When my Americans ask me how often it snows in my hometown, my answer is invariably “almost never”. Nailsea, though far from resembling a tropical paradise, is situated in a region of England that is comparatively warm. A couple weeks ago, we were treated to more snow than we’d entertained in years. A storm that formed in Siberia blew westward, and all of a sudden we had puffy snow. Actual snow. The kind you see in snow globes and Christmas cards. What made it all the more bizarre was that this was happening in March.
Because this kind of weather is so rare over here, it’s seen by most people as a romantic novelty. Unlike Wisconsin, where even an ice storm won’t be enough to get you out of class, everything shuts down here at the sight of half an inch of wintry dandruff. I noticed that a lot of folks took to the streets. There were more people outside than on a sunny weekend in July. Kids in mittens, being pulled along on sleds. Teenagers having snowball fights. Families building snowmen. The view outside my window was tantamount to a Currier & Ives lithograph. Scowling at the scenes of idyllic wholesomeness from my bedroom window, I decided to stay inside and nurse my three-day headache with painkillers and boiled water.
Yesterday, however, the snow came back. Having already gotten a lot of writing done that weekend, I decided that this time I would go outside and take some photographs. For some reason, I just felt like getting out.
I decided to head in the direction of my old Primary School, and ended up on a trip down memory lane. The first place I came to was a block of terraced houses that surrounded a flat green. I cast my gaze at a street corner, the bollards topped with tufts of snow, and recalled the long afternoons we spent playing there after school. Sometimes a big group of us would play “Manhunt”, other times a small group of us would sit on the benches talking about the future. I had a girlfriend at the time, which in those days of innocence meant sending each other love notes and having pretend weddings ordained on the schoolyard by a fat friend. I remember the girls watched as the guys wrestled on the grass. My girlfriend said “You’re a really good fighter” and we kissed, standing on the same street corner I looked at now, 14 years later. We probably thought that we’d get married. As I continued my walk past the bollards and left the memory behind, it seemed so strange to me that all that happened, that I was the same person. Other than the name “Michael”, I don’t see what else I have in common with the little guy.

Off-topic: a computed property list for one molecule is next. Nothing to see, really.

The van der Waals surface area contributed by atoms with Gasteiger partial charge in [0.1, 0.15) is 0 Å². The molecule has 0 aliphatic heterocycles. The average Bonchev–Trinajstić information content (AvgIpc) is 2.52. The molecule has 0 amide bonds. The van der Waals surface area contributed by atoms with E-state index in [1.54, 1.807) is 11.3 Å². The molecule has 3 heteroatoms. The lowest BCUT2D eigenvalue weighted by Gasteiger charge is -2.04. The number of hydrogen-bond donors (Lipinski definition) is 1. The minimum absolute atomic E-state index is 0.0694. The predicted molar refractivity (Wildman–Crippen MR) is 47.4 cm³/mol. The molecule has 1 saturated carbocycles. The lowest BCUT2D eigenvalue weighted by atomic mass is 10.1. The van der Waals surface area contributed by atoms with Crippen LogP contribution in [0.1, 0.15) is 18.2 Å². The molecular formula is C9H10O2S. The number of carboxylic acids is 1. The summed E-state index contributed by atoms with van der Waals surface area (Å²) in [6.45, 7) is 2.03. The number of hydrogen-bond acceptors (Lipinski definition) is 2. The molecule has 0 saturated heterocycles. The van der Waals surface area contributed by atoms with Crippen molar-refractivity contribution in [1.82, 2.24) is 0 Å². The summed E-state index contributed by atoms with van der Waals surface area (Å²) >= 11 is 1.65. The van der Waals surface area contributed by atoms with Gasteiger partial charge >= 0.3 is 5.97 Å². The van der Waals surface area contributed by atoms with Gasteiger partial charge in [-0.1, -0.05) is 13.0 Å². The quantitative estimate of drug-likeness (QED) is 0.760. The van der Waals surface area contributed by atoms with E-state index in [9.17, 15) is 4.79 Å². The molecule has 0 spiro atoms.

As I got closer to my old school, I came to a kid’s park. No one was out here pulling sleds or throwing snowballs. It was just me, the snow, and the memories buried underneath.
The school is bordered by a tall metal fence, which in turn is bordered by a row of tall, piney trees. At the corner of the fence that separates the kid’s park from the school field, there’s a little space in the trees that my friends and I used as a secret den. Having nothing better to do with our afternoons, we decided fix the place up. We sent out search parties to gather resources, and ended up stealing a load of rope and buckets from the bed of a nearby truck. We showed our spoils to the rest of the group, who ended up making a pulley that carried buckets to those on lookout duty at the top of the tree. We didn’t really have anything to send up there, but we just admired the working contraption for what it was.
I left the spot of our old hideout and decided to check out the far end of the kid’s park. What I really wanted to photograph was an animal of some kind- a bird or cat- but nothing around me showed even the slightest hint of life. Everything was silent. I passed the part of the fence that you can climb over and into (or out of) the school grounds. When I was 11 my friends and I got caught having a conker war (throwing horse chestnuts at each other) by the angriest staff member in school. Rather than face her wrath we made a snap decision to run away. She couldn’t believe that we would just run away while she was in the middle of screaming at us. She chased us across the field, but we were able to make it to the part of the fence you can climb over, and escaped.
Reflecting on all these memories, I called my friend Artie and told him I was out here at our old hangouts taking pictures. It was freezing cold though, so I told him I would come up and see him, since he lived just a few minutes away. That way my walk in the snow had a sense of direction. I left the school and the park behind; passing the swing set where I got drunk for the first time at the age of 15, the trees we used as goalposts for unending games of football, the spot on the concrete path were the old guy fell over and cracked his head wide open that one time.
As I started in the direction of Artie’s house, I came upon a huge field covered with snow. At the other end, a guy was walking towards me. A sign of life at last. I said hello and asked if I could take a picture of his dog. I was disappointed not to find a bird in the bushes, but this little pupper would do. It was a West Highland Terrier, the same breed that sunk its teeth into me when I was 14, causing a fear of dogs that lasted several years. Another memory. Once again, it felt like a different life, hard to make sense of. I’m forever asking: Were those my hands? My words? My thoughts?